The Neuroscience of Trust
Researchers have pinpointed two brain regions associated with trust.
Posted August 12, 2015 | Reviewed by Jessica Schrader
Have you ever been betrayed by someone that you trusted completely even though gut instincts gave you early warning signs that he or she might not be trustworthy? Recent neuroscientific research shows that in many ways our brains are hardwired to trust others. This aspect of our human nature is one reason that having your trust betrayed can short-circuit your neurobiology and make it difficult to trust again.
In a new study, a team of brain researchers shed light on what motivates us to trust one another, especially during times of potential risk. The August 2015 study, “Computational Substrates of Social Value in Interpersonal Collaboration,” appears in The Journal of Neuroscience.
Recently, I was betrayed by someone that I trusted wholeheartedly and considered to be a best friend. Being double-crossed by someone I trusted caused every neural network and association of friendship or camaraderie with that person to dissolve on a neurobiological level.
Once I realized the extent of the malevolence, I could literally feel the neural networks and brain regions associated with trust disengage and shut down. Neural networks and brain regions that had formerly been associated with positive emotions and magnanimity towards this person were replaced with animosity, suspicion, and resentment.
Forgiveness towards the person who betrayed me remains a work in progress. Can you relate? Is there someone in your life that you're trying in vain to trust again?
One of the silver linings of having my trust broken was that it forced me to practice what I preach in terms of Loving-Kindness meditation (LKM), not holding a grudge, and equanimity. Unfortunately, writing about this experience still causes my stress hormones like cortisol to spike and my oxytocin levels to diminish. I can picture my ventral striatum deactivating as I revisit these intense feelings of mistrust.
What Is the Neuroscience of Trust?
For the recent study, participants were under the illusion that they were playing an economic investment game with three different players: a close friend, a stranger, or a computerized slot machine. In reality, in every instance the participants were actually playing against a computer with a simple algorithm that systematically reciprocated actions worthy of trust exactly 50 percent of the time.
Based on perceptions of trust, the participants reported positive interactions with the "close friend" to be more rewarding than interactions with a stranger or slot machine—and were more likely to invest with this player. This illustrates our innate human desire to connect with others and create close-knit bonds even if these ties are based on blind trust or lead to Ponzi schemes.
Brain imaging of the participants showed that two specific brain regions were actively engaged when someone thought they were trusting a close friend. Increased activity of the ventral striatum and medial prefrontal cortex were correlated with positive social value signals when participants made decisions based on a belief they were playing with a good friend.
The ventral striatum is considered a key pathway in human reward processing and positive emotions. In a recent Psychology Today post, "The Neuroscience of Savoring Positive Emotions," I wrote about a study from University of Wisconsin-Madison that found a correlation between savoring positive emotions and sustained activation of the ventral striatum.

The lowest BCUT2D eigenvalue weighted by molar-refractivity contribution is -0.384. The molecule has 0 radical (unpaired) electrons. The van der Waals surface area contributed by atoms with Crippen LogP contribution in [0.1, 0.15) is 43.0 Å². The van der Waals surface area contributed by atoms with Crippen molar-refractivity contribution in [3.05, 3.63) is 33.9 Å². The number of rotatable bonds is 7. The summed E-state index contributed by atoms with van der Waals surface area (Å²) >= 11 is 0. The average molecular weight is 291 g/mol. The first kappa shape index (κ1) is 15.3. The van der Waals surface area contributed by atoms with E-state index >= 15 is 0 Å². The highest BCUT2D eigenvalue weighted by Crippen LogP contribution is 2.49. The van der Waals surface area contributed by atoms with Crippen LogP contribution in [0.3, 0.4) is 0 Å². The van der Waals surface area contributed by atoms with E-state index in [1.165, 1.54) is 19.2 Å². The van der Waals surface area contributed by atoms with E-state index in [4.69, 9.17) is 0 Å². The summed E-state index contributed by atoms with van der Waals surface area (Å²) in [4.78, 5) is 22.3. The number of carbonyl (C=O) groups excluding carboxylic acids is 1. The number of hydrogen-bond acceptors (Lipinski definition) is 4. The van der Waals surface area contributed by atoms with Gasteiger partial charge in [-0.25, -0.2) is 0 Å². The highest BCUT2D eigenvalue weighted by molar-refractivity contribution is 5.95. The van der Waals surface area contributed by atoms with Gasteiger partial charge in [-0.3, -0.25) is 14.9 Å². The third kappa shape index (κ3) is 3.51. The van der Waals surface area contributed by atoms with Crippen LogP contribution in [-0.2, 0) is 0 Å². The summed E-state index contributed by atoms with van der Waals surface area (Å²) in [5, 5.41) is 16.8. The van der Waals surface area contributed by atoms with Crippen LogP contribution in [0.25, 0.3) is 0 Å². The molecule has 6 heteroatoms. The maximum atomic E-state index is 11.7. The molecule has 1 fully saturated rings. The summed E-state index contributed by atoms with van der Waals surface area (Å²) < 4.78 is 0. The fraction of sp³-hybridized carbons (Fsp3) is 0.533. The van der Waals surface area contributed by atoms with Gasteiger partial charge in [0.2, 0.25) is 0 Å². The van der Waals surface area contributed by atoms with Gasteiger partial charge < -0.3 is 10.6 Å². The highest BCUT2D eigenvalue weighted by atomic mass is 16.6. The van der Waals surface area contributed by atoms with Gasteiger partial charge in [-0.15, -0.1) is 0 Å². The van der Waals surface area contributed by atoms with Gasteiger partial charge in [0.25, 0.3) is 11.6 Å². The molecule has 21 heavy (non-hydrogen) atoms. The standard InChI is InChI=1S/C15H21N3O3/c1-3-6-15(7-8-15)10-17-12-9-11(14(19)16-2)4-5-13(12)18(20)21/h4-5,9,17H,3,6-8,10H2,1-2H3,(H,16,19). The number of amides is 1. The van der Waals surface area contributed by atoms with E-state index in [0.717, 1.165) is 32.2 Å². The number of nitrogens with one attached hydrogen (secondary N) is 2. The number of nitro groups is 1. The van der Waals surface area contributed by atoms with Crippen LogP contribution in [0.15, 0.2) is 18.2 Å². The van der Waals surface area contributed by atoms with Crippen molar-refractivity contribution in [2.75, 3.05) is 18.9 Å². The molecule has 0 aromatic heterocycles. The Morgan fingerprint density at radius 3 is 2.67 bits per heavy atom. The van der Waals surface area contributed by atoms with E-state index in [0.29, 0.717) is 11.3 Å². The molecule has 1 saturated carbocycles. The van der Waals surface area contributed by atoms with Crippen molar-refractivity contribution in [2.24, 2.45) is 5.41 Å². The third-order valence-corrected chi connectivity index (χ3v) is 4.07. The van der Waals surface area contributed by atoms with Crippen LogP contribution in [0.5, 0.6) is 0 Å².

The medial prefrontal cortex is associated with how we perceive another person's mental state and monitoring what's happening outside our current focus of attention. The medial prefrontal cortex also plays a role in decision-making as well retrieving and consolidating memories.
Together, these brain regions provide additional evidence that participants felt a greater social reward when they believed their good friend had reciprocated cooperation during the game. Interestingly, feelings of trust occured despite the reality of the situation. Even though reciprocity occurred 50 percent of the time under every circumstance, participants consistently trusted the "good friend" more than the other imaginary players throughout the game.
Conclusion: Trust, Social Connectivity, and Well-Being Are Intertwined
This new study illustrates the mechanisms underlying the social value and importance of trust. The willingness to trust others is built into our DNA. Working together has always been key to the survival of our species. Having faith in one another is in the best interest of both the individual and the collective—especially in times of risk and uncertainty.
However, this experiment suggests that our instinct to trust can override logic. People can be fooled into trusting someone, even when the supposed "close friend" is actually no more loyal than a heartless computer algorithm. One reason that being betrayed by someone you trust is so jarring is the underlying vulnerability and gullibility of blind trust this experiment illustrates. Wanting to trust someone has powerful neurobiological roots, but genuine trust must be earned.
After being betrayed by a good friend, business associate or romantic partner, it can be difficult to give people the benefit of the doubt or blindly trust someone again. Maybe this is a good thing on some level? In a world full of scammers, having a healthy dose of pragmatic skepticism is probably a good idea. That said, collaboration and trust are essential for building healthy and strong interpersonal relationships. Ultimately, the social connectivity created by prosocial behavior and wholehearted, trusting relationships fortifies our well-being at the deepest level.
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